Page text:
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Sasha Johnson

Sasha Johnson, Administrator, International Students and Scholars Office

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“I love the fact that I get to work with over a thousand different students here.”

Visitors to the newly relocated International Students and Scholars Office (on the second floor of Cumnock Hall on North Campus) will find a new staff member this fall: administrator Sasha Johnson, who is beginning her first full academic year at the university.

Johnson, who previously worked at an English language school in Boston, says the challenge of helping so many different international students navigate their way through cultural, academic and immigration-related issues drew her to the position.

“I love the fact that I get to work with over a thousand different students here,” says Johnson, who estimates she was already helping about 30-40 students each day this summer with everything from visa documentation to obtaining a driver’s license. “I really wanted to be close to more cases — more intricate cases. I love the volume of work.”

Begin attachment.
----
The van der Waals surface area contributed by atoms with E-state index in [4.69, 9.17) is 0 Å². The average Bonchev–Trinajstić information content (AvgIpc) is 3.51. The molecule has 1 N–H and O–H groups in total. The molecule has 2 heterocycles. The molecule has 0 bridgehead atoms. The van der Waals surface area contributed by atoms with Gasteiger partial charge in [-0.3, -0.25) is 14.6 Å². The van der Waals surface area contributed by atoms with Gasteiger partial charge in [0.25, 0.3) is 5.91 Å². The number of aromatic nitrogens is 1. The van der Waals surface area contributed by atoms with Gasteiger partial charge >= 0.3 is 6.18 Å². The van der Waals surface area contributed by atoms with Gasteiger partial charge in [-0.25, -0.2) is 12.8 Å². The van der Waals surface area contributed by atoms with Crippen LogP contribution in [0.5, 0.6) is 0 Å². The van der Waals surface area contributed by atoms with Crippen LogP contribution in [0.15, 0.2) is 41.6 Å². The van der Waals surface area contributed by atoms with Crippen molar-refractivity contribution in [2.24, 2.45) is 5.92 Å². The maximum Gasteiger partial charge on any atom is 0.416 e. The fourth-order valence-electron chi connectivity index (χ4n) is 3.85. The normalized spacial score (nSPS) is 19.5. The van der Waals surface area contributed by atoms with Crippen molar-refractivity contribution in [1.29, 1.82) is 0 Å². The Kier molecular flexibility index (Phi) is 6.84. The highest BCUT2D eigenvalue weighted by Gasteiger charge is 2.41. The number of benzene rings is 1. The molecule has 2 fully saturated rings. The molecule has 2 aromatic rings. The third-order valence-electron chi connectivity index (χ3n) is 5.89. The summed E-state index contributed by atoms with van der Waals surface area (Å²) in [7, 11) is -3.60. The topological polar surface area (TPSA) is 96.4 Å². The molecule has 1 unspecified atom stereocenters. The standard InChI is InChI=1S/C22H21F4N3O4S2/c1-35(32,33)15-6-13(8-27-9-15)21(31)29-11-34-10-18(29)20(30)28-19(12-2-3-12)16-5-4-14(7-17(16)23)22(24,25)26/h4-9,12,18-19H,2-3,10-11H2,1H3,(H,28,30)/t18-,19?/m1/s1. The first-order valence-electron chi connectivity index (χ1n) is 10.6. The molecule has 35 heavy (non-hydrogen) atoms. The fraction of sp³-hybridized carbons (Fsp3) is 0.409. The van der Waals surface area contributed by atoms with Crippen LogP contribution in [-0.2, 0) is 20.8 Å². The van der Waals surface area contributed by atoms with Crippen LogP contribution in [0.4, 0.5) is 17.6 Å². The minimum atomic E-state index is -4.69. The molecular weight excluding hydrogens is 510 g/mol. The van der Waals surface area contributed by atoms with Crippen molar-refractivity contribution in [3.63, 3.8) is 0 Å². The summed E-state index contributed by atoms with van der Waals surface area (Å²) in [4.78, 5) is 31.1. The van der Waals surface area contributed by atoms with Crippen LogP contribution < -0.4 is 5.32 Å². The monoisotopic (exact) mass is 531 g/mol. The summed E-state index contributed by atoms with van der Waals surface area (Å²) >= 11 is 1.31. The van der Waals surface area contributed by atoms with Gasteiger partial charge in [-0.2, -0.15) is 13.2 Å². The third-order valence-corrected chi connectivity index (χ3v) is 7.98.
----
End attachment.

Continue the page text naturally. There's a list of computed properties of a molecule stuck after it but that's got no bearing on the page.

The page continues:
Johnson, who hails from southeastern Connecticut, is no stranger to international culture.

“I was fortunate to grow up in a community where there were 40 different languages spoken just on my high school campus,” says Johnson, who earned a bachelor’s degree in international studies from Salve Regina University and a master’s in intercultural relations from Lesley University in 2013.

Johnson is also an avid world traveler. She studied in Spain for seven months and lived for a short time in Brazil, where she still tries to visit friends every year. She’s also been to France, Morocco and Colombia.

“When I go places I like to visit friends,” she says. “I’m living with the people and see how they live. That’s what I enjoy.”

Keeping up with ever-changing immigration policies can be tough, but Johnson is up to the challenge.

“Sometimes it can be a little scary for people, but I find it very interesting,” she says. “You’re always learning and being challenged by your own beliefs, and I love that.”

But more than anything, Johnson enjoys learning about the students she is helping.

“They share their stories with us, what’s going on in their countries, good or bad. They share how they grew up, their customs, their culture,” she says. “I like being able to hear their stories and helping them translate that to living in the United States, even for short period of time.”